When the trade with the Yankees was announced after last season, Sheffield was billed as the power bat the Tigers were missing, the feared hitter that would make Detroit's middle of the order one of the most vaunted in all of baseball. But, through the first four weeks of the season all Sheffield looked like a 38 year old former slugger off of an injury riddled season.
At one point he was hitting .222 with one home run and six RBI, but the most telling stat of Sheffield's struggles was his 16 strikeouts. It wasn't that he was hitting the ball hard at fielders; he was simply not hitting the ball at all.
Everything else the Tigers expected Sheffield to bring to the club were on display: Patience at the plate, the ability to work the count and natural baseball instincts, which he showed on the base paths. Opposing managers were even wary of playing the Tigers because they knew Sheffield was a sleeping giant waiting to be awakened.
And boy, were they right. In the last six games Sheffield has been hitting .429 with two home runs and four RBI, and just as importantly he has only struck out once. Although his confidence never wavered, and he started to heat up before Tuesday's run-in with the Orioles, perhaps his home run against Daniel Cabrera will be the moment that we look back on and remember as his coming out party.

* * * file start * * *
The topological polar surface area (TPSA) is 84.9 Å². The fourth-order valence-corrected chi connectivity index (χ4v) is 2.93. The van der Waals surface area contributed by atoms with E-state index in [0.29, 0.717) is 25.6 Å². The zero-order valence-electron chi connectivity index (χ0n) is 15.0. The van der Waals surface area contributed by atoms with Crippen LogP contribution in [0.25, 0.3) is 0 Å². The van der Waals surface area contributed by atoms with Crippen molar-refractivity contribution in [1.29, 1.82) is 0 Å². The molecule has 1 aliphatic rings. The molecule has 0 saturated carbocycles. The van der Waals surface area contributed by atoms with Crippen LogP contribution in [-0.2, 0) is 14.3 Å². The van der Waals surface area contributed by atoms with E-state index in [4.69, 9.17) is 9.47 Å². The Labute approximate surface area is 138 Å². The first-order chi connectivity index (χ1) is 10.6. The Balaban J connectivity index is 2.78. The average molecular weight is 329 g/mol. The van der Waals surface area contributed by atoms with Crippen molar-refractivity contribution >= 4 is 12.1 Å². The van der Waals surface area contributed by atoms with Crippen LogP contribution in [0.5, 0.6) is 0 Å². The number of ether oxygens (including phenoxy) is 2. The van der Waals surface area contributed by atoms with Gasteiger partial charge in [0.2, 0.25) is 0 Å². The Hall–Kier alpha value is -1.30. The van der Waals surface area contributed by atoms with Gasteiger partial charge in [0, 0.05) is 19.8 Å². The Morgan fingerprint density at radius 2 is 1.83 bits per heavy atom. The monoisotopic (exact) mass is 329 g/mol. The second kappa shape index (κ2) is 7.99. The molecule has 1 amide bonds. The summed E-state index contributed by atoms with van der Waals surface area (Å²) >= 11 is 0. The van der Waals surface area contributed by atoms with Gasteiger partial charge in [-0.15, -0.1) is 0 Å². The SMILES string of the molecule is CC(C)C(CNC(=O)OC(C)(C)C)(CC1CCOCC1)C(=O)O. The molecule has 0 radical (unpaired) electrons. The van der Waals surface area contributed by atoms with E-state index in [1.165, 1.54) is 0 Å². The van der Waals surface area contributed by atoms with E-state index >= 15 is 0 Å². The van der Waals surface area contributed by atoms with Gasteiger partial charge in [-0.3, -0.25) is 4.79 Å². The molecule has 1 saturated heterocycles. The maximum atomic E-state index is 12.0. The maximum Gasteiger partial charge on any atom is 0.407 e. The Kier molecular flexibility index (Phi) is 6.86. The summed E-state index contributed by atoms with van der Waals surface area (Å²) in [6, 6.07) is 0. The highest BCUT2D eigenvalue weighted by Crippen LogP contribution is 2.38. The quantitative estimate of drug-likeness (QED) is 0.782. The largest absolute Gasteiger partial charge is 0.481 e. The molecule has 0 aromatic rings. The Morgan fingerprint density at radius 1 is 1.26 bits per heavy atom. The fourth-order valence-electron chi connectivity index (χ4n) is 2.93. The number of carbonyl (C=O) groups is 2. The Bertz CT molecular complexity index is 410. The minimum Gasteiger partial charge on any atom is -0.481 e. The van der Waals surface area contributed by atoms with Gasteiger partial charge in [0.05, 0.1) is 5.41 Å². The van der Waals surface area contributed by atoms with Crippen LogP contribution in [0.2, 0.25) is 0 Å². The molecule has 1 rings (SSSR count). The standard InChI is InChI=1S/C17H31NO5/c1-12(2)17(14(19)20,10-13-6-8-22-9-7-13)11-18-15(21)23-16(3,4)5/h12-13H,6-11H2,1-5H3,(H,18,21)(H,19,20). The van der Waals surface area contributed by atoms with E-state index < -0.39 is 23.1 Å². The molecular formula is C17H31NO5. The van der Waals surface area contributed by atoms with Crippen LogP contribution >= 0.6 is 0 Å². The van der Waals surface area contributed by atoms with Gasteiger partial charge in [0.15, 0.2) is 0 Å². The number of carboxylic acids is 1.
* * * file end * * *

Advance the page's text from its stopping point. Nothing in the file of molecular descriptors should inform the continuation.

The first three weeks at the plate were tough for Sheffield, as they were for most of the Tiger lineup. Although this version of Gary Sheffield has only been for a few games, it is the version that fans and the ownership expected to see wearing the Old English D, because it is who has been throughout his career.
Some writers and other baseball people questioned Dave Dombroski's decision to sign Sheffield to a three year extension coming off of a wrist injury, but he is one of the truly elite players in the game today, and it was only a matter of time before he broke out of his slump and showed his Hall of Fame ability to Tiger fans.
To some hitters, a few good games is just that, a nice little streak before they revert back to their solid, but unspectacular numbers. But to a hitter as talented and accomplished as Gary Sheffield, a few spectacular games are the ones that remind them of a key ingredient in their swing, and are often the ones that put them into a zone that only a few other players can understand. With the way Sheffield is currently hitting, it looks like his long April is over, which is going to turn into a very long season for opposing pitchers.